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Israel media review

Countdown to the shoe drop: What the press is saying as it awaits the Omicroncalypse

With tens of thousands of daily coronavirus cases seemingly around the corner, prophets of doom and government critics aren’t waiting to have their say

Jaclyn Bernstein of New York stands in confetti, among the few to observe the Times Square New Year's Eve ball drop early Friday, Jan. 1, 2021. (AP/Craig Ruttle)
Jaclyn Bernstein of New York stands in confetti, among the few to observe the Times Square New Year's Eve ball drop early Friday, Jan. 1, 2021. (AP/Craig Ruttle)

1. Bumbling toward doom: With the New Year approaching, Israel’s government is taking action to crack down on gatherings, and reimposing mask-wearing at outdoor events with 50 people or more. But with case numbers skyrocketing, and an Omicron onslaught viewed as almost inevitable, the press has some questions and a lot of criticism.

  • Take the rollout of the mask directive for instance. “Prof. [Nachman] Ash signed a directive yesterday on wearing masks at outdoor gatherings, but never told the public,” reads a headline in Haaretz, noting that Israelis only found out because he happened to mention it as an aside during a press conference.
  • In fact, the delay in announcing the mask mandate and the restriction on gatherings, only made official an hour before midnight Thursday, means much of the criticism is still aimed at the lack of regulations for New Year.
  • Leading off the paper’s print edition, Ido Efrati writes that the government has essentially given up on trying to control the spread of the variant, given that it doesn’t seem to be making people too ill.
  • “The battle to stop the spread has been discarded in favor of preparing the second line of defense, lowering serious illnesses as much as possible with vaccinations and drugs for those already affected, and preparing hospitals for a rise in the number of patients in serious condition,” he writes. “This is how the coronavirus turned from a national threat requiring solidarity across groups into a private matter with public consequences. Prime Minister Naftali Bennett made it unambiguously clear this week: Each family for itself.”
  • Yedioth Ahronoth slaps an “exclusive” across its front page, cluing in the world to the shocking fact that rapid antigen tests are less reliable than PCR tests. Columnist Nadav Eyal’s story actually does have some surprising details as it explores what it says is Israel’s failed testing regime in schools, which relied on the rapid results; namely that among children who had both an antigen and PCR test on the same day, 40 percent of those who came out negative on the antigen were positive on the PCR. (No, he doesn’t attribute the stat to a source, but it’s cute of you to ask.)
  • “The coronavirus cabinet knows about these numbers but fears, idiotically, that the whole testing system will collapse: the PCR tests can’t keep up with demand,” he tsks. “All due respect to these considerations, but it would be worthwhile to warn the public about the dangers: False security created by an unsustainable test.”
  • He also chides the government for appearing to follow the British model of letting everyone get infected and what happens happens. “What are restrictions going to help us now,” he quotes an unnamed expert as saying. “We’ll double the number of infections every day or two, it’ll save us three days. Why not save our energy and public trust for a situation when we need a lockdown, which hopefully we won’t.”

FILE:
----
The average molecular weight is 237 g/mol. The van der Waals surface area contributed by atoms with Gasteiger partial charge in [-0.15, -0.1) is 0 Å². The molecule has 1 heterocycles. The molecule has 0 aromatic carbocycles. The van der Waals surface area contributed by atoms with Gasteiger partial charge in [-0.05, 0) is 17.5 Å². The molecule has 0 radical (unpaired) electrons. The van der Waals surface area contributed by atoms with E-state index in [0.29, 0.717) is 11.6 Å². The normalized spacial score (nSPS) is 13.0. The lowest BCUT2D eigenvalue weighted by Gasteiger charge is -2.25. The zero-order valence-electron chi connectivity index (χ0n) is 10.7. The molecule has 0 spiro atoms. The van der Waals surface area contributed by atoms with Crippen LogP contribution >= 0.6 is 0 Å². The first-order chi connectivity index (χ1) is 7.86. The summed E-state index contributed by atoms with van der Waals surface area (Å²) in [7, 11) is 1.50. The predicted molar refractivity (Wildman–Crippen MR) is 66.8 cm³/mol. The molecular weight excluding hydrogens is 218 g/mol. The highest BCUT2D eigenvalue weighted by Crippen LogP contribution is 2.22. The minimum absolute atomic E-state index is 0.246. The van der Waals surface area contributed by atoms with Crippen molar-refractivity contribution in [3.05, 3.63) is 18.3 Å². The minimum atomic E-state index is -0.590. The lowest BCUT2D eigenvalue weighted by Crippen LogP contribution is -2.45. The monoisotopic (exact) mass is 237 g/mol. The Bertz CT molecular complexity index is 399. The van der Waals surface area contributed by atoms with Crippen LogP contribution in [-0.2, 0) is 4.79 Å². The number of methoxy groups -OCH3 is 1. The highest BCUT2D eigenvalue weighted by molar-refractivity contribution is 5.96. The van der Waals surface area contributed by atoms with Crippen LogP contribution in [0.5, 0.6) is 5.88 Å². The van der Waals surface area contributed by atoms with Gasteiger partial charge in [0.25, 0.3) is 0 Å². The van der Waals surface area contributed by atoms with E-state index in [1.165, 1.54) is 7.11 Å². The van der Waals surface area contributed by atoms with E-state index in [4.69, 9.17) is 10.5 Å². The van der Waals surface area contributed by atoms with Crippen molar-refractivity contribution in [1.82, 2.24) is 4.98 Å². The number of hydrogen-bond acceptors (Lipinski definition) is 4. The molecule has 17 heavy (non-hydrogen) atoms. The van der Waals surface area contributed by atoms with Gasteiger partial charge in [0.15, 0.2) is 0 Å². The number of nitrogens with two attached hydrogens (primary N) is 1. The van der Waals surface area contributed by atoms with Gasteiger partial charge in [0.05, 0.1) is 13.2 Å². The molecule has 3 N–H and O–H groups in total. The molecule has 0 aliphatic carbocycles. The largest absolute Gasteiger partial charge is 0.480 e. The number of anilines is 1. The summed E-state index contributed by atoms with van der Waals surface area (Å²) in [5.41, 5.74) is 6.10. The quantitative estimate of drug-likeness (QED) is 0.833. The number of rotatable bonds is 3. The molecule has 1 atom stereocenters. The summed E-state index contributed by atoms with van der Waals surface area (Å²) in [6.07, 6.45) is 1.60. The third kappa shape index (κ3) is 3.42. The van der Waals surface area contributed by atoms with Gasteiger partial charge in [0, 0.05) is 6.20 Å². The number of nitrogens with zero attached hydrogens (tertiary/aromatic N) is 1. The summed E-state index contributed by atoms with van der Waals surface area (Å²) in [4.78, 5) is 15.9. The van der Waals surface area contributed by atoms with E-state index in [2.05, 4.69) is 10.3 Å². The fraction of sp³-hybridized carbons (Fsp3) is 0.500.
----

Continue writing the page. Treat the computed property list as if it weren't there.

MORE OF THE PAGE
• But ToI’s Nathan Jeffay quotes another expert advising against looking to other countries as a guide for reaching something resembling herd immunity. “The data coming from countries with high transmissions, such as the UK, seems to show severe cases are low, but we’re on a different schedule for administering vaccines, and Israel gave booster shots earlier which means they will wane here first,” says epidemiologist Michael Edelstein. “Every country has its own epidemiological situation now, and in the case of the UK, it’s given different vaccines in many cases, applied different delays between shots, and some other differences. This underscores the fact it’s hard to draw inferences between countries.”
  • Tzachi Grossman, a member of an expert panel advising the government, tells Army Radio that the government is doing fine, even if it may look like ministers change their minds along with their underwear.
  • “It leaves the impression of zig-zagging, but you need to judge the decisions based on results, not the logic behind it. Israel is open and operating, unlike other Western countries. Sometimes the logic is hidden,” he posits.
  • Grossman also defends the lack of tight New Years’ restrictions. “There are some restrictions the public won’t abide by. This night only happens once. It could be the decision-makers had a dilemma … You need to consider not only the epidemiological benefits.

2. The storm is coming: While 4,000+ daily cases is among the highest seen in Israel thus far, it’s still only half the 10,000+ seen during the Delta wave. But nobody is under any impression that the other shoe won’t eventually drop, and the media is filled with chicken littles pecking their keyboards (or squawking into microphones) with prophecies of doom.

  • Weizmann Institute Prof. Eran Segal tells Channel 12 that numbers are following the exact trajectory predicted weeks ago, with 20,000 to 30,000 daily cases possible by next week.
  • And it gets worse: “I’m not sure we’ll be able to measure it because we’ll be limited in our ability to test so many people a day,” he says.
  • Hadassah hospital’s Dror Mevorach advises the Kan broadcaster to “prepare for a huge spread of the pandemic,” citing a recent study that predicted 1,500 to 2,000 seriously ill patients by mid-January, up from the current 92.
  • “I get the impression that the illness is less severe on a basic level, but that does not mean there won’t be seriously sick people and deaths. At Hadassah, we are getting ready to absorb a huge flow of patients needing hospitalization. Our infrastructure is limited, we don’t have enough beds in the ICU or internal wards. There’s a possibility we won’t be able to provide services [to everyone.]”